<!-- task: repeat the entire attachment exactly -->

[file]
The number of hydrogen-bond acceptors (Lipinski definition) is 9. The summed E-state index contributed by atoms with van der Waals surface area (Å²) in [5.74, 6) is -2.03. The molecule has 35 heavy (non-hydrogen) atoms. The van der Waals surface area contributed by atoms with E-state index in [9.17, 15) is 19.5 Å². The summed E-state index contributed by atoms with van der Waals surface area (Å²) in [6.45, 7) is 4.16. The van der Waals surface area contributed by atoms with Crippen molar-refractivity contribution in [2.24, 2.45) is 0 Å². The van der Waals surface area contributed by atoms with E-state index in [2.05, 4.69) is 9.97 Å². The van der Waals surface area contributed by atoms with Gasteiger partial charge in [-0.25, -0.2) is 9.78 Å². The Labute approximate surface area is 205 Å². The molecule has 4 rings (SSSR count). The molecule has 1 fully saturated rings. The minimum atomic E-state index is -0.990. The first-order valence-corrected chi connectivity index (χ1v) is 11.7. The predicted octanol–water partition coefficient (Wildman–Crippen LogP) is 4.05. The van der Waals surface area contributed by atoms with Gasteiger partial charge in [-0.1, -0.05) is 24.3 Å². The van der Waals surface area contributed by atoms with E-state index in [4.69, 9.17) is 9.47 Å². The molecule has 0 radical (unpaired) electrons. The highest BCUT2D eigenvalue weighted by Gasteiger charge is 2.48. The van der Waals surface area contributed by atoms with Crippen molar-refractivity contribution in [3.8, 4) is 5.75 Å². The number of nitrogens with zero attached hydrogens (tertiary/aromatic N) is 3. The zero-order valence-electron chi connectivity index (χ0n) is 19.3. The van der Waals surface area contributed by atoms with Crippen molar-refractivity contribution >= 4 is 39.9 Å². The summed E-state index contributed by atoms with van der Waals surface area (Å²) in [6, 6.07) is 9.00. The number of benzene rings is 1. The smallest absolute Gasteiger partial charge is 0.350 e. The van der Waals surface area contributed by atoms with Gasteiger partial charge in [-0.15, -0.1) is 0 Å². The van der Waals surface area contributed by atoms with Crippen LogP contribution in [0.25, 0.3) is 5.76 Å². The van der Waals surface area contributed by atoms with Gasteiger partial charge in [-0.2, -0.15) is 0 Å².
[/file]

The number of hydrogen-bond acceptors (Lipinski definition) is 9. The summed E-state index contributed by atoms with van der Waals surface area (Å²) in [5.74, 6) is -2.03. The molecule has 35 heavy (non-hydrogen) atoms. The van der Waals surface area contributed by atoms with E-state index in [9.17, 15) is 19.5 Å². The summed E-state index contributed by atoms with van der Waals surface area (Å²) in [6.45, 7) is 4.16. The van der Waals surface area contributed by atoms with Crippen molar-refractivity contribution in [2.24, 2.45) is 0 Å². The van der Waals surface area contributed by atoms with E-state index in [2.05, 4.69) is 9.97 Å². The van der Waals surface area contributed by atoms with Gasteiger partial charge in [-0.25, -0.2) is 9.78 Å². The Labute approximate surface area is 205 Å². The molecule has 4 rings (SSSR count). The molecule has 1 fully saturated rings. The minimum atomic E-state index is -0.990. The first-order valence-corrected chi connectivity index (χ1v) is 11.7. The predicted octanol–water partition coefficient (Wildman–Crippen LogP) is 4.05. The van der Waals surface area contributed by atoms with Gasteiger partial charge in [-0.1, -0.05) is 24.3 Å². The van der Waals surface area contributed by atoms with E-state index in [4.69, 9.17) is 9.47 Å². The molecule has 0 radical (unpaired) electrons. The highest BCUT2D eigenvalue weighted by Gasteiger charge is 2.48. The van der Waals surface area contributed by atoms with Crippen molar-refractivity contribution in [3.8, 4) is 5.75 Å². The number of nitrogens with zero attached hydrogens (tertiary/aromatic N) is 3. The zero-order valence-electron chi connectivity index (χ0n) is 19.3. The van der Waals surface area contributed by atoms with Crippen molar-refractivity contribution >= 4 is 39.9 Å². The summed E-state index contributed by atoms with van der Waals surface area (Å²) in [6, 6.07) is 9.00. The number of benzene rings is 1. The smallest absolute Gasteiger partial charge is 0.350 e. The van der Waals surface area contributed by atoms with Gasteiger partial charge in [-0.15, -0.1) is 0 Å². The van der Waals surface area contributed by atoms with Crippen LogP contribution in [0.25, 0.3) is 5.76 Å². The van der Waals surface area contributed by atoms with Gasteiger partial charge in [-0.2, -0.15) is 0 Å².